A year ago, on Dec. 7, 2017, Sasha Banks and Alexa Bliss made history as the first women to wrestle in the United Arab Emirates. They had to adhere to UAE’s modesty mandates, but I think we all can agree Sasha’s gear still looked awesome. In this era of WWE women’s wrestling that’s touted several first-ever matches, it’s possibly the most impactful. Since, they’ve used clips of the match, and the “This is hope” chant, in video packages and WWE 24: Women’s Evolution.
On this day in 2017, @AlexaBliss_WWE & @SashaBanksWWE made history when they fought for the @WWE Women’s Championship in Abu Dhabi & the chant “This Is Hope” broke out in the crowd. That moment is what the #WomensEvolution is all about. @97Abdulmalik pic.twitter.com/HRnJv8W8ak— Stephanie McMahon (@StephMcMahon) December 7, 2018
This weekend, Sasha Banks headed back to Abu Dhabi, and its neighboring city Dubai. She received a hero’s welcome on her three-day tour to announce WWE’s partnership with the Special Olympic World Games Abu Dhabi 2019. She visited the Burj Khalifa, the tallest building in the world. Later, she spent time with the students and athletes at James Wellington School and attended an event at Dubai Mall.
Just try to look at Sasha’s pictures with Chaica Sultan Saqr Al Qassimi and try not to smile. Chaica is 22-year-old black belt and bronze medal winner. She recently spoke at the United Nations about the rights of women with disabilities. Outside of UAE, she participated in the Arab Karate Championship in Cairo, where she won her bronze medal.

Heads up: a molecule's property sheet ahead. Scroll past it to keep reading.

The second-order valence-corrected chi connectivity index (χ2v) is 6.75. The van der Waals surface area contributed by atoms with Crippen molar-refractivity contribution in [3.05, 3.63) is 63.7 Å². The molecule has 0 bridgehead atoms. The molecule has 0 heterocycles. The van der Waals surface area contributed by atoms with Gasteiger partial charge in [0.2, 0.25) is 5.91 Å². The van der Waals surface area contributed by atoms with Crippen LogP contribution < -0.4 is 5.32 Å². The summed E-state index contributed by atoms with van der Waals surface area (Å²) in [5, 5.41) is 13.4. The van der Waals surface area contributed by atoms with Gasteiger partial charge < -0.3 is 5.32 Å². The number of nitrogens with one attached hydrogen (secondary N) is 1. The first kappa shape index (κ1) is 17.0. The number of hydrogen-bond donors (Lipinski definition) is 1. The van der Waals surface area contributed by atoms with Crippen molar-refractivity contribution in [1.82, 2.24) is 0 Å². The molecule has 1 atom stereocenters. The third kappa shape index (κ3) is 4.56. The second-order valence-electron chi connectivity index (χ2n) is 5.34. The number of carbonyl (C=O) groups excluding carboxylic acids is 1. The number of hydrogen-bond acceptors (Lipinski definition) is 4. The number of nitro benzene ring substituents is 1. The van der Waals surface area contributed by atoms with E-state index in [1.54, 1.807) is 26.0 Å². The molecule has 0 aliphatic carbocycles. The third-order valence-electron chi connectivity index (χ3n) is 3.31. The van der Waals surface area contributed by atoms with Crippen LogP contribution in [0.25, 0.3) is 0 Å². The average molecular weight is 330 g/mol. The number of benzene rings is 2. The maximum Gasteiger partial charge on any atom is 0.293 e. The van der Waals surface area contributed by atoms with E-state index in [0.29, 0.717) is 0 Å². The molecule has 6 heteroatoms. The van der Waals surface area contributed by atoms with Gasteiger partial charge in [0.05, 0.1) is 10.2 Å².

@SashaBanksWWE & Chaica Sultan Al Qasimi = #FRIENDSHIPGOALS pic.twitter.com/sDQolnLkCS— Special Olympics (@SpecialOlympics) December 7, 2018
Founded in 1968, the 2019 Special Olympics will be the biggest humanitarian event hosted in the Middle East. Over 7,500 athletes from 175 countries will compete in 24 events from Mar. 14 to Mar. 21, 2019.
Good on Sasha Banks, and the WWE, for continuing to give girls around the world positive representation to strive towards. They should be commended for their long-standing support of Special Olympic athletes.